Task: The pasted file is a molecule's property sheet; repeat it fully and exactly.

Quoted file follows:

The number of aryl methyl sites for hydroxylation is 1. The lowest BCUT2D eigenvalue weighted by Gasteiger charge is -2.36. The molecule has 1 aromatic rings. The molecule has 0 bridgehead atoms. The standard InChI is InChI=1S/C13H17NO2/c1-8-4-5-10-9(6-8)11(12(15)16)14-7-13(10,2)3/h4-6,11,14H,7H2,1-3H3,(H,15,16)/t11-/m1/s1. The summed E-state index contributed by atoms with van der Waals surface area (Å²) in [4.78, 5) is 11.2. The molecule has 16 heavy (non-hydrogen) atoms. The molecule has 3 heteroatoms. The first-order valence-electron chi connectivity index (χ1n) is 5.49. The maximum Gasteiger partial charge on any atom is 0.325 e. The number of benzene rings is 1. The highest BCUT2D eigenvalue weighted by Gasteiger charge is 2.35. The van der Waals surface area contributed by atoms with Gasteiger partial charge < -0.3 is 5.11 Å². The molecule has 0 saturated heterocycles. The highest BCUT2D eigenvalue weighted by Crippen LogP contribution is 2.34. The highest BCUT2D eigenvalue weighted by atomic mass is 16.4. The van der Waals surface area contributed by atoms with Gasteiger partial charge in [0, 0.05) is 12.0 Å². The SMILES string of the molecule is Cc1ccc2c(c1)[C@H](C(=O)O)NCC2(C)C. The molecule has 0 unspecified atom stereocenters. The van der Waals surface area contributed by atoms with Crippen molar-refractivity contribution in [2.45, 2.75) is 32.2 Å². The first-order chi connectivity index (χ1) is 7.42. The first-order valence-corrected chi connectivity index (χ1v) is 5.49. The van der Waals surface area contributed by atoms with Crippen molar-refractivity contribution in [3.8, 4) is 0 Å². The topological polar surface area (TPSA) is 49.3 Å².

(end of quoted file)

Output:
The number of aryl methyl sites for hydroxylation is 1. The lowest BCUT2D eigenvalue weighted by Gasteiger charge is -2.36. The molecule has 1 aromatic rings. The molecule has 0 bridgehead atoms. The standard InChI is InChI=1S/C13H17NO2/c1-8-4-5-10-9(6-8)11(12(15)16)14-7-13(10,2)3/h4-6,11,14H,7H2,1-3H3,(H,15,16)/t11-/m1/s1. The summed E-state index contributed by atoms with van der Waals surface area (Å²) in [4.78, 5) is 11.2. The molecule has 16 heavy (non-hydrogen) atoms. The molecule has 3 heteroatoms. The first-order valence-electron chi connectivity index (χ1n) is 5.49. The maximum Gasteiger partial charge on any atom is 0.325 e. The number of benzene rings is 1. The highest BCUT2D eigenvalue weighted by Gasteiger charge is 2.35. The van der Waals surface area contributed by atoms with Gasteiger partial charge < -0.3 is 5.11 Å². The molecule has 0 saturated heterocycles. The highest BCUT2D eigenvalue weighted by Crippen LogP contribution is 2.34. The highest BCUT2D eigenvalue weighted by atomic mass is 16.4. The van der Waals surface area contributed by atoms with Gasteiger partial charge in [0, 0.05) is 12.0 Å². The SMILES string of the molecule is Cc1ccc2c(c1)[C@H](C(=O)O)NCC2(C)C. The molecule has 0 unspecified atom stereocenters. The van der Waals surface area contributed by atoms with Crippen molar-refractivity contribution in [2.45, 2.75) is 32.2 Å². The first-order chi connectivity index (χ1) is 7.42. The first-order valence-corrected chi connectivity index (χ1v) is 5.49. The van der Waals surface area contributed by atoms with Crippen molar-refractivity contribution in [3.8, 4) is 0 Å². The topological polar surface area (TPSA) is 49.3 Å².